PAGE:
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Homily from Service of Remembrance and Thanksgiving 2014

The question of what happens when we die has troubled us since the dawn of time, before Stonehenge, before civilisation in any form that we may recognize and yet since Jesus’ time, with two thousand years of thinking and two millennia of modern science including splitting the atom and sequencing the human genome, we are still wondering about it.

Perhaps though our question should rather be more about what and who we are now? Am I simply a body? Or, is there something else that defines me?

If I am just a body then the question of what happens to me is simple to answer, we know what happens to dead bodies the chemistry and biology of that is well documented. But we are not simply bodies. We know that we have a consciousness that is quite apart from our bodies – after all our bodies are constantly changing. When for example I look at my hand, it is not the same hand that I saw when I was five years old yet inside me it is still the same; somehow there is something that seamlessly links the hand of this ancient vicar to the little boy I once was. There is a real me somewhere that is independent of the state of my hand. There is something that is Steve, or Tom or Dick or Harriet that is difficult to put a finger on, difficult to define. We Christians often name this soul, a tiny little word that tries to encompass the immeasurably complex pattern that makes up the real you and me.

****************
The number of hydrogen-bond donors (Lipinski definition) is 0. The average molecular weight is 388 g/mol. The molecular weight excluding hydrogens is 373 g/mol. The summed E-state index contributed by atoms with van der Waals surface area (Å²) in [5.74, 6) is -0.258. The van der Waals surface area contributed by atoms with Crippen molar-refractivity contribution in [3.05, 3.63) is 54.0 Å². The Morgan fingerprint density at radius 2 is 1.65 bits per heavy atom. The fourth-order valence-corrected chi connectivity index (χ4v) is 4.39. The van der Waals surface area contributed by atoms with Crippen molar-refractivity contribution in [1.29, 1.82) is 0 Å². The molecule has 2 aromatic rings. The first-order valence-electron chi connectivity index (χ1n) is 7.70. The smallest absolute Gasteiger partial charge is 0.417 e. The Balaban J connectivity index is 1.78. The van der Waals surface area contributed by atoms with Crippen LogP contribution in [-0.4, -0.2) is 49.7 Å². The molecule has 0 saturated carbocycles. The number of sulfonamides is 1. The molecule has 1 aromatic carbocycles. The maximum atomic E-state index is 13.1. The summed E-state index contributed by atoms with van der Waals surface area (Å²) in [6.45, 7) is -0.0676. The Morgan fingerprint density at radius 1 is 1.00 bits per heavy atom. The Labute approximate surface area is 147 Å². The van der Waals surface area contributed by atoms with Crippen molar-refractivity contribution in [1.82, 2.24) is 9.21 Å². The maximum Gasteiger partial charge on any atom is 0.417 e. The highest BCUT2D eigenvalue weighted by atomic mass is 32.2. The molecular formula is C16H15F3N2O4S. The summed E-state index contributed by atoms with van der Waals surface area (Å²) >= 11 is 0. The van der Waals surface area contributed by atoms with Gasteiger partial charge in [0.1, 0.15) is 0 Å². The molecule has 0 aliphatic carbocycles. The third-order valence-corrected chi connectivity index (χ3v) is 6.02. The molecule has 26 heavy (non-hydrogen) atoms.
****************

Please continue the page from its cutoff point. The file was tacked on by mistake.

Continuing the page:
One of my favourite Psalms is number 139. it begins:

O Lord you have searched me and known me
You now when I sit down and when I rise up
You know my thoughts from afar.

And it later goes on to say:

For it was you who formed my inmost parts
You put me together in my mother’s womb.

That indefinable complex pattern of consciousness that is you and me is known to God and God recognises us. We know that God loves us, we matter to God and if we matter to him now then surely we will matter always. Why would God stop loving us just because our bodies wore out?

We, that is to say our consciousness, our souls, are known to God and the pattern, that pattern that is us can be remembered and recreated by God. This is terribly difficult to imagine or define, we might call it life after death, we might call it resurrection, we might call it spirit or angel but such inadequacy of words cannot really explain what we mean or more importantly what we feel.

Our Christian hope is not founded on chemistry, physics or biology which are temporary things but on our deepest, inmost, thirst for God, which is present somewhere inside each of us and is part of the eternal spark of creation.


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